An Important Note: Depending upon which state you are purchasing property in, the utility contracts may be transferable. If so, make sure that the contract for the electricity stays with the property and not transferred by the seller (assuming the terms are more favorable than if you would have to go out and reproduce it the day of closing). This must be done while negotiating the Purchase and Sale Agreement and included as part of the contracts to be assumed by buyer, but no later than prior to removing your due diligence contingencies.
Some other areas that should be scrutinized for possible energy conservation are:
Parking Structure Lighting
Cutting out or down lighting in late evenings, i.e. 11pm to 5am, and shut off during daylight hours (weather permitting).
Tenant “bill backs” for Usage
Many leases have provisions allowing certain kilowatt usage per square foot, thereby determining just how much electrical usage is considered acceptable. If tenant’s usage is suspect, then a meter can be installed, at their expense, and they can be billed back for any excess usage.
Evaluation of HVAC Efficiencies
An evaluation of the HVAC system in a building will help to determine what types of energy savings can be achieved. For example, in a chilled water system it is important to make sure that the water temperature is cold enough so that maximum tonnage is being delivered throughout the building, thereby satisfying the building’s needs more quickly and efficiently.
Eddy Current Test
This test helps to determine the integrity of the tubes within the HVAC chiller. Make sure that a recent test has been performed and obtain a copy for technical review.
This is one of the largest potential problem issues in a building’s HVAC system. Think of it as the veins in a body. If the system is experiencing major leaks or the air compressor is not functioning properly, or the air dryer is not functioning, thus causing the system to be corrupted with water, the building’s HVAC system will run out of control. This could be an expensive problem in terms of energy savings and repairs.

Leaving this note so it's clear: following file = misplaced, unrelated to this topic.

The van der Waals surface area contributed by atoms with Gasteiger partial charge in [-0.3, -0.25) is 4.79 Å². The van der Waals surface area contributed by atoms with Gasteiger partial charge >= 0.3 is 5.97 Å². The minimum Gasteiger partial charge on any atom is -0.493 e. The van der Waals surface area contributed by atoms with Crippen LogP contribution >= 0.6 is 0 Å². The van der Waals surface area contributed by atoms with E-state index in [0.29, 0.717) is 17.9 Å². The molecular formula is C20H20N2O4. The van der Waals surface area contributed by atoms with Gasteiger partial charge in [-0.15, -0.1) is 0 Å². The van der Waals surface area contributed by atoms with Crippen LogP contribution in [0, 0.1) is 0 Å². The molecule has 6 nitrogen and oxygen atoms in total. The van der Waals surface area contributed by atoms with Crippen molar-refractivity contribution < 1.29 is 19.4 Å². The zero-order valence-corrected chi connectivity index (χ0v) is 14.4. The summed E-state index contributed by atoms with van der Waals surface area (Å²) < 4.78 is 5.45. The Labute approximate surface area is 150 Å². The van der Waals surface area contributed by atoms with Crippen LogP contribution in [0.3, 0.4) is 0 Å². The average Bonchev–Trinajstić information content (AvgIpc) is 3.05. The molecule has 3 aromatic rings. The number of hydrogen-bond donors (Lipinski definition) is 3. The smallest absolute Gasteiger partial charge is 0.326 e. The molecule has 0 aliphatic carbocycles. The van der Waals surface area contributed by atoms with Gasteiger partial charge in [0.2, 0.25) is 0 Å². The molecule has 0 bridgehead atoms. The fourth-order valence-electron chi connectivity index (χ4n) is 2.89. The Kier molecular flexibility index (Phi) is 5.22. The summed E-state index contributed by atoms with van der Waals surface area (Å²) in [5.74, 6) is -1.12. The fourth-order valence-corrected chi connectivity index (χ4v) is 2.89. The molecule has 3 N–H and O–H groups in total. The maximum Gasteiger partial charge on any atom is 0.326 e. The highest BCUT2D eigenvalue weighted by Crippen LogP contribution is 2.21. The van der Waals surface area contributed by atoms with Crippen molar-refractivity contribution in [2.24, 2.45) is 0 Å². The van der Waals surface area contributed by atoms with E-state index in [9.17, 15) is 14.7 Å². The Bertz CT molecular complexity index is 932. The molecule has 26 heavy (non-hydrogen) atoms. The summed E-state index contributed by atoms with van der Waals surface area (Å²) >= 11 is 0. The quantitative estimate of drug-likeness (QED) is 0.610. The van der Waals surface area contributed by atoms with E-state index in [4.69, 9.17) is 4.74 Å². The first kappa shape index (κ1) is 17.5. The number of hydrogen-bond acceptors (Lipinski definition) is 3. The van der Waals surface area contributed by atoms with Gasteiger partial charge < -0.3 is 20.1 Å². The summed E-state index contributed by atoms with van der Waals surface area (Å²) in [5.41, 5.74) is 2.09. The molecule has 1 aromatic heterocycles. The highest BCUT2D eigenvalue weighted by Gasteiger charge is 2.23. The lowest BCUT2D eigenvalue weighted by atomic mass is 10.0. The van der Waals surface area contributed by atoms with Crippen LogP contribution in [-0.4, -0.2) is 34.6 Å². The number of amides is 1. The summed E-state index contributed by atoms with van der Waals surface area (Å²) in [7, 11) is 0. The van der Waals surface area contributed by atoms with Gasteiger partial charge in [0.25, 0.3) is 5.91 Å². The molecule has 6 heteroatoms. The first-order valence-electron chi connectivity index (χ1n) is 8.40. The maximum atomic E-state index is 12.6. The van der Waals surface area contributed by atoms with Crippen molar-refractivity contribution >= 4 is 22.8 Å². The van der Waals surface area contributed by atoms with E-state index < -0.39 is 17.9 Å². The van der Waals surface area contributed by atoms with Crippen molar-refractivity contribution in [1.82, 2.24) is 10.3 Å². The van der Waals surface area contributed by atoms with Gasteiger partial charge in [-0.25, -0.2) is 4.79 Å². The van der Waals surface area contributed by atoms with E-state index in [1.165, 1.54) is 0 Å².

EMS (Energy Management System) aka BAS (Building Automation System)
The EMS system, which most buildings have installed, is in essence a “time clock” that also regulates the HVAC system and other building functions such as; lighting, locking and unlocking doors, etc. It is important to determine the age and functionality of the system and whether it could be considered obsolete, as well as the vendor support available. Is there a current maintenance agreement in place? Can the system be expanded? Will the license for the EMS system stay with the building? Who locally can provide repair and training to our employees? Can the system be accessed by website? Insure that all passwords will be provided to you at the close of escrow. The password will allow the highest level of access to the entire system.
These are just some of the cost savings ideas that can be implemented in commercial properties. Obviously, not all properties have these systems or utilize these systems. By being proactive and creative about cost savings there is value to be found in your investment.
To learn more about how to purchase commercial real estate please purchase my book at amazon.com: . It has many more tips on how to evaluate, create value, cut expenses and investigate properties so that you can make an intelligent and informed decision while looking to invest in income properties.
Author: Brian Hennessey
He can be reached at firstname.lastname@example.org